"Boom, boom, chuckchuckchuckchuck, Boom, boom, chuck," he sang from his makeshift convalescent bed on the ground near the picnic table. His little sister climbed over him, both heedless that she might cause him additional pain.
We broke camp and headed home. It was a day earlier than planned, but none of us were upset about leaving the RV city too soon.
"I think we should stop by Aaron's work on the way home," Karen said from the back. She was sitting with Rowan, already fast asleep. There was no other way to contact Rowan's Dad before he got home later in the evening.
A few heads turned as we pulled into the construction site. Karen hopped out and went to talk with him. He climbed down from the roof and came over to the truck.
"Hey Aaron," I said.
"Hey." He went straight to Rowan. That was the second word he'd spoken to me since I'd arrived two months ago.
I stayed home with Sage while the three of them went to the emergency room. I guess I understand why they did it. He was scared, he wanted to trust someone who knew more than he did.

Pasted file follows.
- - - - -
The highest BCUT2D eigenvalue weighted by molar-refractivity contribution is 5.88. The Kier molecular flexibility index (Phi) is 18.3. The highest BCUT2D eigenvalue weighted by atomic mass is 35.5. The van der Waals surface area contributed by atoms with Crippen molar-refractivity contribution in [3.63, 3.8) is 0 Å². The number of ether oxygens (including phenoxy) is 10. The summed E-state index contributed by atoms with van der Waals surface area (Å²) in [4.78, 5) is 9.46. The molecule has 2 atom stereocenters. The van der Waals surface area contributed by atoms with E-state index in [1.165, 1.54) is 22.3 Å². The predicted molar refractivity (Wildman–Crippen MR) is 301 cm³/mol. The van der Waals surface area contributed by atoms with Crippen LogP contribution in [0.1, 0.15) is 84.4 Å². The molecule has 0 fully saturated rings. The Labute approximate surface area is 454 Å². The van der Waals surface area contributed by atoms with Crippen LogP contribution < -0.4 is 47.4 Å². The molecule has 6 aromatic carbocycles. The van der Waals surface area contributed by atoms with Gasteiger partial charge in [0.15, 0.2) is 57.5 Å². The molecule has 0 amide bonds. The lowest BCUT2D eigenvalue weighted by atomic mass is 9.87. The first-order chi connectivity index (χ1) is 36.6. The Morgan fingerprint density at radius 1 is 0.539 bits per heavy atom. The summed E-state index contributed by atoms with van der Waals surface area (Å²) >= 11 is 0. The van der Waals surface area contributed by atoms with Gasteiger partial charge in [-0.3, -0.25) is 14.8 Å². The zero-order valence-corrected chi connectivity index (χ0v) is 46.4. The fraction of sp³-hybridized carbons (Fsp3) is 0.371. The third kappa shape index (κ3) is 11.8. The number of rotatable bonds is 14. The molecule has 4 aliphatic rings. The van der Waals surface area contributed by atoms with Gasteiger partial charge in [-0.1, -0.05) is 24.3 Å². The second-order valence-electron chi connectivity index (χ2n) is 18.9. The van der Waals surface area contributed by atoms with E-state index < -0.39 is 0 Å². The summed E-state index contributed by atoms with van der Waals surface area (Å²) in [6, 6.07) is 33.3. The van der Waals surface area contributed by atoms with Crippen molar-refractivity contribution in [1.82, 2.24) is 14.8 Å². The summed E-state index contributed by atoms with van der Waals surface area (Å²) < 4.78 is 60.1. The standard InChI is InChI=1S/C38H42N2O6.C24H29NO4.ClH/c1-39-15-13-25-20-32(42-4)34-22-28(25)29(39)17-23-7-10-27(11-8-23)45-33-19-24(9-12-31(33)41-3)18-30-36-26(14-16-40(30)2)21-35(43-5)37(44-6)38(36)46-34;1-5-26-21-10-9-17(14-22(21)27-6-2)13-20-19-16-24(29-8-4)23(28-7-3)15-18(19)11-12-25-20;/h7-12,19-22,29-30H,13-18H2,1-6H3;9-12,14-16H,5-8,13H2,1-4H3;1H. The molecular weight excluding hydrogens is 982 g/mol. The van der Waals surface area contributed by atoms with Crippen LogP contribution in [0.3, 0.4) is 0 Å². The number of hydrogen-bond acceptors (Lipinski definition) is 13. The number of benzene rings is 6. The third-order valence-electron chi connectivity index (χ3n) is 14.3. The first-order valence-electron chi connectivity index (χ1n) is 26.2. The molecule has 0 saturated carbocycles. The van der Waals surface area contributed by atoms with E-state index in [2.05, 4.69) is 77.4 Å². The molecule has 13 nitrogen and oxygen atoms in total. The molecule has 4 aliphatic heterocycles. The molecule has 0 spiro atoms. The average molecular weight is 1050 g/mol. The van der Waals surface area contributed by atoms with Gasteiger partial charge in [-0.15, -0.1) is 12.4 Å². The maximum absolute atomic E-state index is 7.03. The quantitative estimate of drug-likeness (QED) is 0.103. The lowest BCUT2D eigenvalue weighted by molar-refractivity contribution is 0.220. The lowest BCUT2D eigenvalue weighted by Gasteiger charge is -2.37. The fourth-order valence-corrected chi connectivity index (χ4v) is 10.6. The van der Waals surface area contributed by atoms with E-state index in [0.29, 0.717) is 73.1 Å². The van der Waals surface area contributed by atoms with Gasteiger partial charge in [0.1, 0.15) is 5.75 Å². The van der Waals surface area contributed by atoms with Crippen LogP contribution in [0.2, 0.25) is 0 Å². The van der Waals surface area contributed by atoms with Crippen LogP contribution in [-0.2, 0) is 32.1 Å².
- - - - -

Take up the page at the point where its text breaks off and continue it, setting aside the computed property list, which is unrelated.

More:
Rowan slept for a long time that night, but when he woke up he was happy as could be, walking around proudly in his bandages, demonstrating how he could go down stairs by bending one knee. Sage and I stayed home that day too when they went to see the specialist. Rowan had asked whether I was going, but I didn't want to tell him that his Dad was uncomfortable around me, so I evaded the question. It made me wonder which will happen first -- Aaron becoming relaxed around me, or Rowan noticing that he's not.